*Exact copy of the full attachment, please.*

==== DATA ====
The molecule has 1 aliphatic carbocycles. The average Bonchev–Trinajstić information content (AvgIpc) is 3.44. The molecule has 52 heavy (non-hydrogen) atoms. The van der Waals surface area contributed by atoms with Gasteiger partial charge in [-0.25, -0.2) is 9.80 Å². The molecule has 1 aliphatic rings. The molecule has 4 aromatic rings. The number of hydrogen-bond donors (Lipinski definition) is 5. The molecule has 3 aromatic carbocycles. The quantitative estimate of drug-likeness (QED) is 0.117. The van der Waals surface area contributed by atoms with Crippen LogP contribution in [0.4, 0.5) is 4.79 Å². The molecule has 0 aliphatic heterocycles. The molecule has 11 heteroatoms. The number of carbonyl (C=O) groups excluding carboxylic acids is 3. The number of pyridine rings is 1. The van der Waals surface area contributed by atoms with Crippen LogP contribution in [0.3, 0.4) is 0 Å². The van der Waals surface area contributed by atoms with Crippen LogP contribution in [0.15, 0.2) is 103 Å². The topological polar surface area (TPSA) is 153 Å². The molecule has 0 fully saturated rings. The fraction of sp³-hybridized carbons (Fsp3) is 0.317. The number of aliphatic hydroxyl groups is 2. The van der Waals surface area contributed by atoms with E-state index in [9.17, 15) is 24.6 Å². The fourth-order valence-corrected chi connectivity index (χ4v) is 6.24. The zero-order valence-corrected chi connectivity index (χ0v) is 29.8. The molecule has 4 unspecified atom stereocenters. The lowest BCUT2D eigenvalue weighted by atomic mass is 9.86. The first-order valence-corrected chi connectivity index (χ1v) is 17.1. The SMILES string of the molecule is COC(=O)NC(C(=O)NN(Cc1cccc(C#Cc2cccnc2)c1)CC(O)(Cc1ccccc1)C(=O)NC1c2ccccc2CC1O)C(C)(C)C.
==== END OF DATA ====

The molecule has 1 aliphatic carbocycles. The average Bonchev–Trinajstić information content (AvgIpc) is 3.44. The molecule has 52 heavy (non-hydrogen) atoms. The van der Waals surface area contributed by atoms with Gasteiger partial charge in [-0.25, -0.2) is 9.80 Å². The molecule has 1 aliphatic rings. The molecule has 4 aromatic rings. The number of hydrogen-bond donors (Lipinski definition) is 5. The molecule has 3 aromatic carbocycles. The quantitative estimate of drug-likeness (QED) is 0.117. The van der Waals surface area contributed by atoms with Crippen LogP contribution in [0.4, 0.5) is 4.79 Å². The molecule has 0 aliphatic heterocycles. The molecule has 11 heteroatoms. The number of carbonyl (C=O) groups excluding carboxylic acids is 3. The number of pyridine rings is 1. The van der Waals surface area contributed by atoms with Crippen LogP contribution in [0.3, 0.4) is 0 Å². The van der Waals surface area contributed by atoms with Crippen LogP contribution in [0.15, 0.2) is 103 Å². The topological polar surface area (TPSA) is 153 Å². The molecule has 0 fully saturated rings. The fraction of sp³-hybridized carbons (Fsp3) is 0.317. The number of aliphatic hydroxyl groups is 2. The van der Waals surface area contributed by atoms with E-state index in [9.17, 15) is 24.6 Å². The fourth-order valence-corrected chi connectivity index (χ4v) is 6.24. The zero-order valence-corrected chi connectivity index (χ0v) is 29.8. The molecule has 4 unspecified atom stereocenters. The lowest BCUT2D eigenvalue weighted by atomic mass is 9.86. The first-order valence-corrected chi connectivity index (χ1v) is 17.1. The SMILES string of the molecule is COC(=O)NC(C(=O)NN(Cc1cccc(C#Cc2cccnc2)c1)CC(O)(Cc1ccccc1)C(=O)NC1c2ccccc2CC1O)C(C)(C)C.